The world is full of many talented and gifted people. And it’s easy to compare ourselves to them and conclude we don’t have anything meaningful to offer. But we’ve each been given a gift for doing certain things well. And we’ve not been called to offer the gifts of others, only to give what we ourselves have been given.
Perhaps we were not the smartest, most athletic, or popular student in school. And unsure of ourselves, we then tried to do what everyone else was doing to fit in. And a similar spirit of comparison and mimicking followed us into adulthood.
For instance, we believe success is having the job, house, clothes, and the like that everyone else has. And, likewise, we consider only the charismatic and obvious gifts as holding value. As such, we might downplay or outright dismiss our unique strengths because they don’t seem to fit in with what’s generally accepted. A lot of energy might also be spent trying to cultivate the gifts of others because we believe this is our only path to a life of meaning and worth.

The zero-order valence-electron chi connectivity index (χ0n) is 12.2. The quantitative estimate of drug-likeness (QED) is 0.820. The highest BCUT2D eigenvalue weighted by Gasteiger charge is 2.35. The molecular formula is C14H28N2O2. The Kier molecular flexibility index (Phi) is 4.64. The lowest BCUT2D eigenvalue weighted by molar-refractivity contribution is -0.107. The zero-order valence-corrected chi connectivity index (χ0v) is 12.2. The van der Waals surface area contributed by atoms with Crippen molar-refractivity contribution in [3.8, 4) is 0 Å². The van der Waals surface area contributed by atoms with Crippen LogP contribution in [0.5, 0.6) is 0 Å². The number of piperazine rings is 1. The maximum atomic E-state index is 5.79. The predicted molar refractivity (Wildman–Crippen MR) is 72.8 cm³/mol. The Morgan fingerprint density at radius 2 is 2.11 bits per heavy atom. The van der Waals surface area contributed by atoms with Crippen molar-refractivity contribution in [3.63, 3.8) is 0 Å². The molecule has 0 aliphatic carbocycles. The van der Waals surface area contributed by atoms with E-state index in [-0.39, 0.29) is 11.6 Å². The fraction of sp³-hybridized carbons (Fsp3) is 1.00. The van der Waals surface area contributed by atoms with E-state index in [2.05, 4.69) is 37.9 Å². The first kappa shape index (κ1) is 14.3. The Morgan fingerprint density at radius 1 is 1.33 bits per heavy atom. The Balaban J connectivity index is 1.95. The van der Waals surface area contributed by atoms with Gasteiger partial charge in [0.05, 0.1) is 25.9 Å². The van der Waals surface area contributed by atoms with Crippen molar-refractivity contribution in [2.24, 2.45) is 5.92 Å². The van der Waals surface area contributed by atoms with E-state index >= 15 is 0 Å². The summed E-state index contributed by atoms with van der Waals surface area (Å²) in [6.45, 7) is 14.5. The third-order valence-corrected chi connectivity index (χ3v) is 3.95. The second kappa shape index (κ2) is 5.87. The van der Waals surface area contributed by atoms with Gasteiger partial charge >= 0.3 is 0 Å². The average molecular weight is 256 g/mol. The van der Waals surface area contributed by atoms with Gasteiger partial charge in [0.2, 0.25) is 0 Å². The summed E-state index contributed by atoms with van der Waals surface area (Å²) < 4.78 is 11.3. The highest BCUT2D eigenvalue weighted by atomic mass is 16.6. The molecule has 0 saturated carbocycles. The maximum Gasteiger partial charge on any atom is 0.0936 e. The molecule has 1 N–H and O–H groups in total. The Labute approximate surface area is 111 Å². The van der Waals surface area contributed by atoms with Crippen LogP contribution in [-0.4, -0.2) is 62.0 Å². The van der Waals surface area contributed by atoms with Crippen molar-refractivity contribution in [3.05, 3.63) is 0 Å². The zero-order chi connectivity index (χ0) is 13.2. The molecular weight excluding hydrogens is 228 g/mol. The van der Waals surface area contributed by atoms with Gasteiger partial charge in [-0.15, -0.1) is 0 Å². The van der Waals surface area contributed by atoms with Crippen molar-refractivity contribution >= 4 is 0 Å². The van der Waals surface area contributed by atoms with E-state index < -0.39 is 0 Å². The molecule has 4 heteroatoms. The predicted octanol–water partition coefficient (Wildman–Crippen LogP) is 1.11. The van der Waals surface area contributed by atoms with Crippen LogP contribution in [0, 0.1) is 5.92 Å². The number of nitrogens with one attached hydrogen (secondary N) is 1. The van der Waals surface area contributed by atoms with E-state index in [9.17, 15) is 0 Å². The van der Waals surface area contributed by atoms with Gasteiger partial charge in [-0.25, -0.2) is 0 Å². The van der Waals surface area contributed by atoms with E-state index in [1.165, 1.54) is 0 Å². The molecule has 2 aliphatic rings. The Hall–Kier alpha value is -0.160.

While this is understandable, and certainly there’s a lot we can learn from others, we dishonor God and the gifts he has given us when we believe we don’t have enough to offer ourselves. False comparisons become the thief that steals, kills, and destroys the unique good God has called us to bring into the world.
To be sure, our gifts might look different than everyone else’s. And this might put us on many lonely paths. But, as wise and faithful stewards, we must learn to offer what we have, and not concern ourselves with what others have that we don’t.
In the end, celebrate and honor the many talented people in the world. But don’t let this distract you from cultivating and offering your own unique gifts. Focus your attention on what God has given you, and not on what he has given others.